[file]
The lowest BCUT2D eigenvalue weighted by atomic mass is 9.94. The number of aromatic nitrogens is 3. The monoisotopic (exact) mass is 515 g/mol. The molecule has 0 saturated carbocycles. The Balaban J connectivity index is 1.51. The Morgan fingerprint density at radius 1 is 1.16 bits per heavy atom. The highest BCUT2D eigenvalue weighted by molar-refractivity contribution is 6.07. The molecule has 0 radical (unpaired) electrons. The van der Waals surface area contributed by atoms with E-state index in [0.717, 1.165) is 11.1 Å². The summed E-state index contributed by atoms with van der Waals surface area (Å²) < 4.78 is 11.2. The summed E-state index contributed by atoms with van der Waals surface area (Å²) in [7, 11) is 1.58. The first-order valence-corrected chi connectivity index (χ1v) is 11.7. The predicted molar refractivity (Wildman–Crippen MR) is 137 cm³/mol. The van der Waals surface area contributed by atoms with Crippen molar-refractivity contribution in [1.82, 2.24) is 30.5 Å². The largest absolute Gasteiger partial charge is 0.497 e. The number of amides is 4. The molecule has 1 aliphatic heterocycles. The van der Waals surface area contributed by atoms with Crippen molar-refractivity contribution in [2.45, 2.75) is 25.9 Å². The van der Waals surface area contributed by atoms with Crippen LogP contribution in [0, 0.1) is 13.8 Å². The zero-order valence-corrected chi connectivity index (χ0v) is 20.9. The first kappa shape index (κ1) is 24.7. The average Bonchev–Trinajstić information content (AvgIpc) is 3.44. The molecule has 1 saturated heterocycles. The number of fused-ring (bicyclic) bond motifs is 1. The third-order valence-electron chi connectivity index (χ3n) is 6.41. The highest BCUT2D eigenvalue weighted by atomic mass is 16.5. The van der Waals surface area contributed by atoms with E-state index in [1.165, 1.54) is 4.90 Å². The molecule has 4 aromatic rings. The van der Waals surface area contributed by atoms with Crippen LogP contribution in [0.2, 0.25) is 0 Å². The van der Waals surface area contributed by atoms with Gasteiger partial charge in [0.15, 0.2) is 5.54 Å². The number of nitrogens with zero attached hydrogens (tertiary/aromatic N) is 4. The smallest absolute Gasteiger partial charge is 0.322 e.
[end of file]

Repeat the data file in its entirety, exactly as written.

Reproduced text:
The lowest BCUT2D eigenvalue weighted by atomic mass is 9.94. The number of aromatic nitrogens is 3. The monoisotopic (exact) mass is 515 g/mol. The molecule has 0 saturated carbocycles. The Balaban J connectivity index is 1.51. The Morgan fingerprint density at radius 1 is 1.16 bits per heavy atom. The highest BCUT2D eigenvalue weighted by molar-refractivity contribution is 6.07. The molecule has 0 radical (unpaired) electrons. The van der Waals surface area contributed by atoms with E-state index in [0.717, 1.165) is 11.1 Å². The summed E-state index contributed by atoms with van der Waals surface area (Å²) < 4.78 is 11.2. The summed E-state index contributed by atoms with van der Waals surface area (Å²) in [7, 11) is 1.58. The first-order valence-corrected chi connectivity index (χ1v) is 11.7. The predicted molar refractivity (Wildman–Crippen MR) is 137 cm³/mol. The van der Waals surface area contributed by atoms with Crippen molar-refractivity contribution in [1.82, 2.24) is 30.5 Å². The largest absolute Gasteiger partial charge is 0.497 e. The number of amides is 4. The molecule has 1 aliphatic heterocycles. The van der Waals surface area contributed by atoms with Crippen molar-refractivity contribution in [2.45, 2.75) is 25.9 Å². The van der Waals surface area contributed by atoms with Crippen LogP contribution in [0, 0.1) is 13.8 Å². The zero-order valence-corrected chi connectivity index (χ0v) is 20.9. The first kappa shape index (κ1) is 24.7. The average Bonchev–Trinajstić information content (AvgIpc) is 3.44. The molecule has 1 saturated heterocycles. The number of fused-ring (bicyclic) bond motifs is 1. The third-order valence-electron chi connectivity index (χ3n) is 6.41. The highest BCUT2D eigenvalue weighted by atomic mass is 16.5. The van der Waals surface area contributed by atoms with E-state index in [1.165, 1.54) is 4.90 Å². The molecule has 4 aromatic rings. The van der Waals surface area contributed by atoms with Crippen LogP contribution in [0.2, 0.25) is 0 Å². The van der Waals surface area contributed by atoms with Gasteiger partial charge in [0.15, 0.2) is 5.54 Å². The number of nitrogens with zero attached hydrogens (tertiary/aromatic N) is 4. The smallest absolute Gasteiger partial charge is 0.322 e.